Islamabad - Over 18,000 individuals were screened for HIV in Larkana out of which 607 were detected positive, officials said yesterday citing a report by National Aids Control Programme (NACP).

According to NACP, controlled by federal Ministry of National Health Services (NHS), 607 cases in Sindh and Larkana were detected positive.

Forty-nine percent HIV positive individuals were male and 51 percent were female. The report presented in Senate Standing Committee on NHS, available with The Nation said that most of HIV positive people were children.

The number of children was counted 444, of which more than 73 percent aged between 2-5 years, whereas 27 percent children had age between 6-15 years.

Report said that parents of majority of the HIV positive children were HIV negative indicating that parent had not transmitted the virus to their kids. That also suggested that poor infection control practice, quackery or blood transfusion were the real reasons behind propagation of virus.

It also said that third highest group was aged between 16-45 years (18.5 percent). As many as 366 of the positive cases have been linked to HIV treatment center at Larkana (Chandkha Medical College Hospital) of which 310 children and 56 adults.

Report said that NACP had provided 3000 rapid diagnostic HIV testing kits for virus screening in Larkana and also disbursed sufficient quantity of drugs to Larkana to cater the need of all newly-diagnosed cases.

It added that NACP was also providing assistance and support in specialized HIV investigation and viral load testing by providing additional supplies and CD$ machines to Larkana.

NACP also supported the establishment of a pediatric art center at Larkana by proving all reporting tools and human resources in addition to existing HIV treatment center at Chandka Medical College Hospital.

NACP technical team was sent to Larkana to coordinate with Sindh Aids Control Programme (SACP) in outbreak response investigation and management.

It also said that NACP was mobilising UN partners WHO, UNICEF, UNAIDS and Global Fund to effectively address and halt the outbreak.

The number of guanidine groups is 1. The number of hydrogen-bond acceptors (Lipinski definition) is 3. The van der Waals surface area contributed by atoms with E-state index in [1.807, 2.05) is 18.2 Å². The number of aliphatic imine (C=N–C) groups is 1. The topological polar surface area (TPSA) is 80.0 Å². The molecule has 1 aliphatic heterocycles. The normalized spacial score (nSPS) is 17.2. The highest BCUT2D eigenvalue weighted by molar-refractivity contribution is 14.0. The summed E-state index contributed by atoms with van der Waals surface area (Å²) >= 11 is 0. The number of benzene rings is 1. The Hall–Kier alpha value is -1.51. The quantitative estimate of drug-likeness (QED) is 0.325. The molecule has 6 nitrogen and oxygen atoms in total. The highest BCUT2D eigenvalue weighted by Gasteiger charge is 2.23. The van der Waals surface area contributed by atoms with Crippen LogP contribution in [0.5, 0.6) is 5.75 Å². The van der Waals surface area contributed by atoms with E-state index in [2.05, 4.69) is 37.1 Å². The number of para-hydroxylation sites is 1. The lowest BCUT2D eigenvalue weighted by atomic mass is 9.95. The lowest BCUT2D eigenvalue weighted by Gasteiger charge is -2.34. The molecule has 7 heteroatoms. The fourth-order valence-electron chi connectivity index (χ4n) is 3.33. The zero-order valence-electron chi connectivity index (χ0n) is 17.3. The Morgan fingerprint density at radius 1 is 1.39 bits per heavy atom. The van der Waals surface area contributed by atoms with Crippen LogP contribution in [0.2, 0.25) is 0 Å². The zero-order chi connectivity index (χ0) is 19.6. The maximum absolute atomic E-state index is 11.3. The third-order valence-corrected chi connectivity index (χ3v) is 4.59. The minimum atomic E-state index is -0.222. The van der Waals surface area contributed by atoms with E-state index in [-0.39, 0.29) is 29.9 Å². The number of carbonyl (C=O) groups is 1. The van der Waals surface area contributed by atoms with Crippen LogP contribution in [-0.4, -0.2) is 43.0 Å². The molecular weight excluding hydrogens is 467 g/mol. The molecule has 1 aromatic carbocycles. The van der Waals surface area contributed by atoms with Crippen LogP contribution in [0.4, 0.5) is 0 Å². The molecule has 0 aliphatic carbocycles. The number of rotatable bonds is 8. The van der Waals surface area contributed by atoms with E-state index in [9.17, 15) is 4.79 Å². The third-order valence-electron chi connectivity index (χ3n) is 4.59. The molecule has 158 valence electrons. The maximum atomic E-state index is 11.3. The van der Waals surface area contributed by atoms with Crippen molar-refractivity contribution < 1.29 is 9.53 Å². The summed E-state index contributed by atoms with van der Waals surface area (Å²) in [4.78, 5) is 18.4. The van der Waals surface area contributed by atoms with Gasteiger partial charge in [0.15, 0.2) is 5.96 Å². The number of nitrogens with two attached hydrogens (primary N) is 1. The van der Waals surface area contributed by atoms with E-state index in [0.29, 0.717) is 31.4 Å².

The report said that 15 children tested positive for HIV virus on April 25 suffered from symptoms of persistent weight loss and fever, and had been referred for HIV testing to a government-contracted management centre.

It added that 15 children were later sent to a referral laboratory of the Sindh AIDS Control Programme (SACP) for confirmation and as per report shared by SACP three cases were confirmed on the first day.

Report said that as parents of the infected children were HIV non-reactive (negative), parent-to-child transmission was ruled out and other modes of transmission including transfusion of unscreened blood and reuse of injection equipment such as syringes or drip sets were suspected.

Report also mentioned that Pakistan was notorious for profuse use of unsafe injection and blood transfusion practices, exacerbated by unchecked medical practices of untrained health care providers/quacks.

As HIV screening of close and associated contacts continued, the number of reactive cases also continued to increase creating a situation of grave concern for both the provincial and national governments the general public as well.

Report said that as the situation became more precarious, recommendations were made for appropriate mitigation measures to halt spread of further transmission.

Sindh Aids Control programme also worked in close coordination with technical experts from NACP, UN and development partners who were present in Larkana to deliberate upon the outbreak, support SACP in investigating and analyzing the situation for appropriate corrective measures as well to ensure that the identified cases are linked to HIV treatment.